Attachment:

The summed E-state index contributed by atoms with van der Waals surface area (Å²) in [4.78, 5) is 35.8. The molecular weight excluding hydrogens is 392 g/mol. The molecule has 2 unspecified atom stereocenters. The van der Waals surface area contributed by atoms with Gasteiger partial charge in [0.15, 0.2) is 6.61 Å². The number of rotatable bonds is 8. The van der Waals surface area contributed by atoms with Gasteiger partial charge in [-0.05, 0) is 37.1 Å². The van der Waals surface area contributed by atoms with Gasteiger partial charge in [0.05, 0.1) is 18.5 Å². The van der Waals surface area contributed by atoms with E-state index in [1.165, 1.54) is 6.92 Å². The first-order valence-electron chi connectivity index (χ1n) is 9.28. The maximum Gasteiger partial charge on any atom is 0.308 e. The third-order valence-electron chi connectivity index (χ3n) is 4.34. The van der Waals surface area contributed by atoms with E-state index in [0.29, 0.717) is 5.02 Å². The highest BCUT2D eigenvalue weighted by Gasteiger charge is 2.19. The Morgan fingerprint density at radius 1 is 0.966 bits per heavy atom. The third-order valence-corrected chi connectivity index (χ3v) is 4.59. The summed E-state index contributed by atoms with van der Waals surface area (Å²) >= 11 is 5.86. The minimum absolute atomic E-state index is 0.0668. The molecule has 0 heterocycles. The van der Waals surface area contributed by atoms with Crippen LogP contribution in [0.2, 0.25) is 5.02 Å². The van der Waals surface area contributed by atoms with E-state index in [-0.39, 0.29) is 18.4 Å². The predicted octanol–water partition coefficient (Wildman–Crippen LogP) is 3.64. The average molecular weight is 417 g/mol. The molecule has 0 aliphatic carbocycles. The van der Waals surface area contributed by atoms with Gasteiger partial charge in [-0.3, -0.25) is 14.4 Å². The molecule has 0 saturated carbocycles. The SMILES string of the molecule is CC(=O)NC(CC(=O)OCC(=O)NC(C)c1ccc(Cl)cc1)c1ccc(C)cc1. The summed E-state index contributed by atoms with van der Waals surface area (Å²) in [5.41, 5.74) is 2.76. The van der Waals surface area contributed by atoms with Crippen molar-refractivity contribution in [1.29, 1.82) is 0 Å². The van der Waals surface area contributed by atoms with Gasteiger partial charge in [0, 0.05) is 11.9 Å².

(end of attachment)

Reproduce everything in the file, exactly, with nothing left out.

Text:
The summed E-state index contributed by atoms with van der Waals surface area (Å²) in [4.78, 5) is 35.8. The molecular weight excluding hydrogens is 392 g/mol. The molecule has 2 unspecified atom stereocenters. The van der Waals surface area contributed by atoms with Gasteiger partial charge in [0.15, 0.2) is 6.61 Å². The number of rotatable bonds is 8. The van der Waals surface area contributed by atoms with Gasteiger partial charge in [-0.05, 0) is 37.1 Å². The van der Waals surface area contributed by atoms with Gasteiger partial charge in [0.05, 0.1) is 18.5 Å². The van der Waals surface area contributed by atoms with E-state index in [1.165, 1.54) is 6.92 Å². The first-order valence-electron chi connectivity index (χ1n) is 9.28. The maximum Gasteiger partial charge on any atom is 0.308 e. The third-order valence-electron chi connectivity index (χ3n) is 4.34. The van der Waals surface area contributed by atoms with E-state index in [0.29, 0.717) is 5.02 Å². The highest BCUT2D eigenvalue weighted by Gasteiger charge is 2.19. The Morgan fingerprint density at radius 1 is 0.966 bits per heavy atom. The third-order valence-corrected chi connectivity index (χ3v) is 4.59. The summed E-state index contributed by atoms with van der Waals surface area (Å²) >= 11 is 5.86. The minimum absolute atomic E-state index is 0.0668. The molecule has 0 heterocycles. The van der Waals surface area contributed by atoms with Crippen LogP contribution in [0.2, 0.25) is 5.02 Å². The van der Waals surface area contributed by atoms with E-state index in [-0.39, 0.29) is 18.4 Å². The predicted octanol–water partition coefficient (Wildman–Crippen LogP) is 3.64. The average molecular weight is 417 g/mol. The molecule has 0 aliphatic carbocycles. The van der Waals surface area contributed by atoms with Gasteiger partial charge in [-0.3, -0.25) is 14.4 Å². The molecule has 0 saturated carbocycles. The SMILES string of the molecule is CC(=O)NC(CC(=O)OCC(=O)NC(C)c1ccc(Cl)cc1)c1ccc(C)cc1. The summed E-state index contributed by atoms with van der Waals surface area (Å²) in [5.41, 5.74) is 2.76. The van der Waals surface area contributed by atoms with Crippen molar-refractivity contribution in [1.29, 1.82) is 0 Å². The van der Waals surface area contributed by atoms with Gasteiger partial charge in [0, 0.05) is 11.9 Å².